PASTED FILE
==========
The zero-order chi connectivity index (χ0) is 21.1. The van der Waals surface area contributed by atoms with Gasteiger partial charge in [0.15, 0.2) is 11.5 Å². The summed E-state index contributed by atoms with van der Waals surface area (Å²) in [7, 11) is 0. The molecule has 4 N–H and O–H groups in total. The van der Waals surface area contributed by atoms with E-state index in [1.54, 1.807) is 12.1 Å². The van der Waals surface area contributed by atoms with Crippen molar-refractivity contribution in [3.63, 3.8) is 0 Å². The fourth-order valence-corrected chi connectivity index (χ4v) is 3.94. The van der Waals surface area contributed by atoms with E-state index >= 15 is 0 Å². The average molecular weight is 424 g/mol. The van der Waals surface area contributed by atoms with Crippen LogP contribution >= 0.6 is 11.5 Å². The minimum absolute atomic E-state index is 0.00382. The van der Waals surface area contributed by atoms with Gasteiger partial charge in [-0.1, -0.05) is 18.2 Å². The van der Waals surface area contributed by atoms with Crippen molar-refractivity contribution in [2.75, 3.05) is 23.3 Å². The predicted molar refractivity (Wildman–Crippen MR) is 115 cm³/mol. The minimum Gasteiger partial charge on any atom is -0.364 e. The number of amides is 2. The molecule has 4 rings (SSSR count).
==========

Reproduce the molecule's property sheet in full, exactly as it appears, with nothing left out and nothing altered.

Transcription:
The zero-order chi connectivity index (χ0) is 21.1. The van der Waals surface area contributed by atoms with Gasteiger partial charge in [0.15, 0.2) is 11.5 Å². The summed E-state index contributed by atoms with van der Waals surface area (Å²) in [7, 11) is 0. The molecule has 4 N–H and O–H groups in total. The van der Waals surface area contributed by atoms with E-state index in [1.54, 1.807) is 12.1 Å². The van der Waals surface area contributed by atoms with Crippen molar-refractivity contribution in [3.63, 3.8) is 0 Å². The fourth-order valence-corrected chi connectivity index (χ4v) is 3.94. The van der Waals surface area contributed by atoms with E-state index >= 15 is 0 Å². The average molecular weight is 424 g/mol. The van der Waals surface area contributed by atoms with Crippen LogP contribution >= 0.6 is 11.5 Å². The minimum absolute atomic E-state index is 0.00382. The van der Waals surface area contributed by atoms with Gasteiger partial charge in [-0.1, -0.05) is 18.2 Å². The van der Waals surface area contributed by atoms with Crippen molar-refractivity contribution in [2.75, 3.05) is 23.3 Å². The predicted molar refractivity (Wildman–Crippen MR) is 115 cm³/mol. The minimum Gasteiger partial charge on any atom is -0.364 e. The number of amides is 2. The molecule has 4 rings (SSSR count).